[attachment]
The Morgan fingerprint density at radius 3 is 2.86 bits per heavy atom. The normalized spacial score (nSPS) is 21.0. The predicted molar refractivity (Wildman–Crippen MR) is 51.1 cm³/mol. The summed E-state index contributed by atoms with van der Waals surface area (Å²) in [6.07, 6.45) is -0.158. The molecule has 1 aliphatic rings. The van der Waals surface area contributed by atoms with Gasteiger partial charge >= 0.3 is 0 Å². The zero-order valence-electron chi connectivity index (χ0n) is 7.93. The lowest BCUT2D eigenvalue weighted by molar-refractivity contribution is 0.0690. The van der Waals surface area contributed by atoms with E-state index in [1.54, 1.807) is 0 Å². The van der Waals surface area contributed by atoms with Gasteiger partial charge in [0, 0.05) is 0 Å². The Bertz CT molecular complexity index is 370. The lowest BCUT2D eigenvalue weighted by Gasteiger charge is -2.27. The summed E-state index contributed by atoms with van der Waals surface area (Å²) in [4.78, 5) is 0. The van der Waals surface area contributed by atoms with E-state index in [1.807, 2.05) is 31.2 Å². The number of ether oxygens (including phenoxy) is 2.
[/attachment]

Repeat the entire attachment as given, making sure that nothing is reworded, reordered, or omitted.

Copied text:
The Morgan fingerprint density at radius 3 is 2.86 bits per heavy atom. The normalized spacial score (nSPS) is 21.0. The predicted molar refractivity (Wildman–Crippen MR) is 51.1 cm³/mol. The summed E-state index contributed by atoms with van der Waals surface area (Å²) in [6.07, 6.45) is -0.158. The molecule has 1 aliphatic rings. The van der Waals surface area contributed by atoms with Gasteiger partial charge >= 0.3 is 0 Å². The zero-order valence-electron chi connectivity index (χ0n) is 7.93. The lowest BCUT2D eigenvalue weighted by molar-refractivity contribution is 0.0690. The van der Waals surface area contributed by atoms with E-state index in [1.54, 1.807) is 0 Å². The van der Waals surface area contributed by atoms with Gasteiger partial charge in [0, 0.05) is 0 Å². The Bertz CT molecular complexity index is 370. The lowest BCUT2D eigenvalue weighted by Gasteiger charge is -2.27. The summed E-state index contributed by atoms with van der Waals surface area (Å²) in [4.78, 5) is 0. The van der Waals surface area contributed by atoms with E-state index in [1.807, 2.05) is 31.2 Å². The number of ether oxygens (including phenoxy) is 2.